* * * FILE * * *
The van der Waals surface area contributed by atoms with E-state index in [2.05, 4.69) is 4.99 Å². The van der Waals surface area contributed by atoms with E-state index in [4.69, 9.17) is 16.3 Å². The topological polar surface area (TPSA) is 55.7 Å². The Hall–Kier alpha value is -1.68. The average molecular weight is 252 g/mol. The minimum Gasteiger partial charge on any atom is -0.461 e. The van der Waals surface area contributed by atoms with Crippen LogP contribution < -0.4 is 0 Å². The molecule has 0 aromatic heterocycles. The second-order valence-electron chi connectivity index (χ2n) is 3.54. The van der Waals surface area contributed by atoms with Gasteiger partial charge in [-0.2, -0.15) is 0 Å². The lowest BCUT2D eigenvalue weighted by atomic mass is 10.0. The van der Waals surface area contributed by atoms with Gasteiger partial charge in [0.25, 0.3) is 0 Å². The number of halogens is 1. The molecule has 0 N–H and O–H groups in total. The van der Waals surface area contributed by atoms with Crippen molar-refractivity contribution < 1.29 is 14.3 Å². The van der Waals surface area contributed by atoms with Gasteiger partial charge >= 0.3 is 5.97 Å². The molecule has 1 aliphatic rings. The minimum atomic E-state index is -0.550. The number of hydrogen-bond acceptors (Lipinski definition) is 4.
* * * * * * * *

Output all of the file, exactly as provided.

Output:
The van der Waals surface area contributed by atoms with E-state index in [2.05, 4.69) is 4.99 Å². The van der Waals surface area contributed by atoms with E-state index in [4.69, 9.17) is 16.3 Å². The topological polar surface area (TPSA) is 55.7 Å². The Hall–Kier alpha value is -1.68. The average molecular weight is 252 g/mol. The minimum Gasteiger partial charge on any atom is -0.461 e. The van der Waals surface area contributed by atoms with Crippen LogP contribution < -0.4 is 0 Å². The molecule has 0 aromatic heterocycles. The second-order valence-electron chi connectivity index (χ2n) is 3.54. The van der Waals surface area contributed by atoms with Gasteiger partial charge in [-0.2, -0.15) is 0 Å². The lowest BCUT2D eigenvalue weighted by atomic mass is 10.0. The van der Waals surface area contributed by atoms with Gasteiger partial charge in [0.25, 0.3) is 0 Å². The number of halogens is 1. The molecule has 0 N–H and O–H groups in total. The van der Waals surface area contributed by atoms with Crippen molar-refractivity contribution < 1.29 is 14.3 Å². The van der Waals surface area contributed by atoms with Gasteiger partial charge >= 0.3 is 5.97 Å². The molecule has 1 aliphatic rings. The minimum atomic E-state index is -0.550. The number of hydrogen-bond acceptors (Lipinski definition) is 4.